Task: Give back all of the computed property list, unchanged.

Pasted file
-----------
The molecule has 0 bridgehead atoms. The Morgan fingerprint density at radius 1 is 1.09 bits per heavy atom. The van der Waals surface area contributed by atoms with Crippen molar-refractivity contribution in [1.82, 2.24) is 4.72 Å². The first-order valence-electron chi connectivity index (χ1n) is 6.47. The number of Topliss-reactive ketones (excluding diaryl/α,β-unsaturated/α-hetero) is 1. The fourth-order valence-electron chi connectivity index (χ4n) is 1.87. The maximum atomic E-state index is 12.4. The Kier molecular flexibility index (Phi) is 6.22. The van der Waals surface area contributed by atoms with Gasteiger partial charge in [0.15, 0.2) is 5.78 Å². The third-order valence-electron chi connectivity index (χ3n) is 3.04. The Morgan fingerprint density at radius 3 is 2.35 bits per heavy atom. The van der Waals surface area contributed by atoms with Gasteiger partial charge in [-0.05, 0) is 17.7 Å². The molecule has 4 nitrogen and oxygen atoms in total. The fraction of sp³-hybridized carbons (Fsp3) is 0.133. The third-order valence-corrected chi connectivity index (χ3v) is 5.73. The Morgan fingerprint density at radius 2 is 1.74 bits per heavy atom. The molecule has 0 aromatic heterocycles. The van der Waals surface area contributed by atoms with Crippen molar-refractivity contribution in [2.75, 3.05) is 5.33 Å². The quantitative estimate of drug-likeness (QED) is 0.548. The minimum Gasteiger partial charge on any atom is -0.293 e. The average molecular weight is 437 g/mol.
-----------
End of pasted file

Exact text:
The molecule has 0 bridgehead atoms. The Morgan fingerprint density at radius 1 is 1.09 bits per heavy atom. The van der Waals surface area contributed by atoms with Crippen molar-refractivity contribution in [1.82, 2.24) is 4.72 Å². The first-order valence-electron chi connectivity index (χ1n) is 6.47. The number of Topliss-reactive ketones (excluding diaryl/α,β-unsaturated/α-hetero) is 1. The fourth-order valence-electron chi connectivity index (χ4n) is 1.87. The maximum atomic E-state index is 12.4. The Kier molecular flexibility index (Phi) is 6.22. The van der Waals surface area contributed by atoms with Gasteiger partial charge in [0.15, 0.2) is 5.78 Å². The third-order valence-electron chi connectivity index (χ3n) is 3.04. The Morgan fingerprint density at radius 3 is 2.35 bits per heavy atom. The van der Waals surface area contributed by atoms with Gasteiger partial charge in [-0.05, 0) is 17.7 Å². The molecule has 4 nitrogen and oxygen atoms in total. The fraction of sp³-hybridized carbons (Fsp3) is 0.133. The third-order valence-corrected chi connectivity index (χ3v) is 5.73. The Morgan fingerprint density at radius 2 is 1.74 bits per heavy atom. The molecule has 0 aromatic heterocycles. The van der Waals surface area contributed by atoms with Crippen molar-refractivity contribution in [2.75, 3.05) is 5.33 Å². The quantitative estimate of drug-likeness (QED) is 0.548. The minimum Gasteiger partial charge on any atom is -0.293 e. The average molecular weight is 437 g/mol.